### Radical Axis and Center, an Application

The applet below presents a problem from *Mathematical Miniatures*, an exciting book by MAA.

Let points C and D lie on a semicircle with diameter AB. Points E, F, G are the midpoints of chords AC, CD, and DB, respectively. Let the perpendicular from E to AF intersect the (vertical) tangent to the semicircle at A in M, and the perpendicular from G to BF intersect the tangent at B in N. Then MN is parallel to CD.

What if applet does not run? |

### References

- S. Savchev, T. Andreescu,
*Mathematical Miniatures*, MAA, 2003, pp. 114-115

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### Radical Axis and Center, an Application

What if applet does not run? |

The quadrilateral OEFG is the Varignon parallelogram of the quadrilateral ACDB. Its diagonals OF and EG bisect each other in, say, O_{3}. Denote the original (semi)circle as c and that with diameter EG as c_{3}. I want to show that MN serves as the radical axis of the two circles. Since, the center line OO_{3} is perpendicular to the radical axis of the two circles, and coincides with OF, which is perpendicular to CD, this would imply that MN is indeed parallel to CD.

Introduce circles c_{1} and c_{2} with diameters AO and OB, respectively. E is the midpoint of the chord AC in c, so that EO is perpendicular to AC. Thus, the angle AEO is right, and E lies on c_{1}. Similarly, G lies on c_{2}.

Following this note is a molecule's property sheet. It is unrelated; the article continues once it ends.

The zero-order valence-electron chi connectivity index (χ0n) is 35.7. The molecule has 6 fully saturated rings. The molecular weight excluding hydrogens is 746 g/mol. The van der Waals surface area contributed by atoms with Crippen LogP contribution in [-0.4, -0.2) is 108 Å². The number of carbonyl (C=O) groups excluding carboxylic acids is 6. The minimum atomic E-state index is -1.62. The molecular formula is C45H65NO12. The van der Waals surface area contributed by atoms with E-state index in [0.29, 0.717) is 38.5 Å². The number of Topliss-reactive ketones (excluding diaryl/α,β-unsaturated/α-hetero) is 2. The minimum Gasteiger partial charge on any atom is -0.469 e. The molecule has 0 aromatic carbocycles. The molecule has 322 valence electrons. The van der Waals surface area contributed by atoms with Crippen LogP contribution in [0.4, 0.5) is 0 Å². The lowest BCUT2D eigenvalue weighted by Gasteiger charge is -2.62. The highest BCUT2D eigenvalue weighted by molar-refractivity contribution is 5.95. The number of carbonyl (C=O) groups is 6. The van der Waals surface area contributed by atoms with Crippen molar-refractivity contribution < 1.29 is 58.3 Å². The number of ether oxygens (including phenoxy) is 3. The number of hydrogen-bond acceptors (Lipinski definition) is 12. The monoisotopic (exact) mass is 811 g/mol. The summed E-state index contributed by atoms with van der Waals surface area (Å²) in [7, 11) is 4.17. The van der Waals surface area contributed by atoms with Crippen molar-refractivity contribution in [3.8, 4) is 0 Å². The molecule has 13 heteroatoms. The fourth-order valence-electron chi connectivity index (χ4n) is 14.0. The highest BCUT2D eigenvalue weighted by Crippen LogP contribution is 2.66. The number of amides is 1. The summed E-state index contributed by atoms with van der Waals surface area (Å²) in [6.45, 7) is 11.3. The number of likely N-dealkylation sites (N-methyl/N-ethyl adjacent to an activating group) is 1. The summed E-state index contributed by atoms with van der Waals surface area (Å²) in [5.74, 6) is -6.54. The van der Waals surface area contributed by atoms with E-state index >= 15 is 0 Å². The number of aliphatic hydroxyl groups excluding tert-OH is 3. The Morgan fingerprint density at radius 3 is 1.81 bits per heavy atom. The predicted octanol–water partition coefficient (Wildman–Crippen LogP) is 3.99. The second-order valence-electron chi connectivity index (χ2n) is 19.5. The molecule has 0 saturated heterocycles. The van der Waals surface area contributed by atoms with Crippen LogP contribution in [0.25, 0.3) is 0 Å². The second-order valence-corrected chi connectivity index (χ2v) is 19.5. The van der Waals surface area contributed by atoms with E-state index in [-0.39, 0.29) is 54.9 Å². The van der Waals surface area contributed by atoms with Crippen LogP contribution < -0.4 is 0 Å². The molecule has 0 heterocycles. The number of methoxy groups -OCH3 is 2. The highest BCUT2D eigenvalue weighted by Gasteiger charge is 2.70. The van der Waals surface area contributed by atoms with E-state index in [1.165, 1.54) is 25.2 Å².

O_{1}O_{3} is the midline in ΔAOF and is therefore parallel to AF. By the construction, the center line O_{1}O_{3} is then perpendicular to EM. But so is the radical axis of c_{1} and c_{3}. Since both pass through the points of intersection (E, in particular) of c_{1} and c_{3}, we may claim that EM is the radical axis of c_{1} and c_{3}. On the other hand, the radical axis of c and c_{1} is their common tangent at A. The two axes intersect at the radical center of c, c_{1} and c_{3}, which is M. Being the radical center of the circle triad c, c_{1} and c_{3}, M lies on the radical axis of c and c_{3}. In a similar fashion, N is the radical center of the triad c, c_{2} and c_{3} and, as M, also lies on the radical axis of c and c_{3}. We see that MN is in fact the radical axis of c and c_{3}, which concludes the proof.

### Radical Axis and Radical Center

- How to Construct a Radical Axis
- A Property of the Line IO: A Proof From The Book
- Cherchez le quadrilatere cyclique II
- Circles On Cevians
- Circles And Parallels
- Circles through the Orthocenter
- Coaxal Circles Theorem
- Isosceles on the Sides of a Triangle
- Properties of the Circle of Similitude
- Six Concyclic Points
- Radical Axis and Center, an Application
- Radical axis of two circles
- Radical Axis of Circles Inscribed in a Circular Segment
- Radical Center
- Radical center of three circles
- Steiner's porism
- Stereographic Projection and Inversion
- Stereographic Projection and Radical Axes
- Tangent as a Radical Axis
- Two Circles on a Side of a Triangle
- Pinning Butterfly on Radical Axes
- Two Lines - Two Circles
- Two Triples of Concurrent Circles
- Circle Centers on Radical Axes
- Collinearity with the Orthocenter
- Six Circles with Concurrent Pairwise Radical Axes
- Six Concyclic Points on Sides of a Triangle
- Line Through a Center of Similarity

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